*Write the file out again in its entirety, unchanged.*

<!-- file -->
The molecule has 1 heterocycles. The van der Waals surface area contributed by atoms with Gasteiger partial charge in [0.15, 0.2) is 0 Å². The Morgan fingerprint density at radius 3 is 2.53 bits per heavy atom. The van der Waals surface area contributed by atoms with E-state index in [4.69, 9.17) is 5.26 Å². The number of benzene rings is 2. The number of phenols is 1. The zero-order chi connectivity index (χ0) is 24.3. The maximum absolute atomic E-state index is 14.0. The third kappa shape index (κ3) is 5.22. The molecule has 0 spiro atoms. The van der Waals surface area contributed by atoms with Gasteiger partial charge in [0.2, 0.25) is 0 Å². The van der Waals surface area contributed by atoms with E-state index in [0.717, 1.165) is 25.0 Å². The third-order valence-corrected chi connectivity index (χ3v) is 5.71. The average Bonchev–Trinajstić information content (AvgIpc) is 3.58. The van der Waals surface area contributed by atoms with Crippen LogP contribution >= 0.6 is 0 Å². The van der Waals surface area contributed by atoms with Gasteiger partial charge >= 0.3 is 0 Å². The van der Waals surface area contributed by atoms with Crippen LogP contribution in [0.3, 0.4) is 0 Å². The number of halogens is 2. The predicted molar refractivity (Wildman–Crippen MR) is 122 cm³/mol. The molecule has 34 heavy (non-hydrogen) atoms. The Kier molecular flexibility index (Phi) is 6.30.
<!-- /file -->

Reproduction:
The molecule has 1 heterocycles. The van der Waals surface area contributed by atoms with Gasteiger partial charge in [0.15, 0.2) is 0 Å². The Morgan fingerprint density at radius 3 is 2.53 bits per heavy atom. The van der Waals surface area contributed by atoms with E-state index in [4.69, 9.17) is 5.26 Å². The number of benzene rings is 2. The number of phenols is 1. The zero-order chi connectivity index (χ0) is 24.3. The maximum absolute atomic E-state index is 14.0. The third kappa shape index (κ3) is 5.22. The molecule has 0 spiro atoms. The van der Waals surface area contributed by atoms with Gasteiger partial charge in [0.2, 0.25) is 0 Å². The van der Waals surface area contributed by atoms with E-state index in [0.717, 1.165) is 25.0 Å². The third-order valence-corrected chi connectivity index (χ3v) is 5.71. The average Bonchev–Trinajstić information content (AvgIpc) is 3.58. The van der Waals surface area contributed by atoms with Crippen LogP contribution >= 0.6 is 0 Å². The van der Waals surface area contributed by atoms with Gasteiger partial charge >= 0.3 is 0 Å². The van der Waals surface area contributed by atoms with Crippen LogP contribution in [0.3, 0.4) is 0 Å². The number of halogens is 2. The predicted molar refractivity (Wildman–Crippen MR) is 122 cm³/mol. The molecule has 34 heavy (non-hydrogen) atoms. The Kier molecular flexibility index (Phi) is 6.30.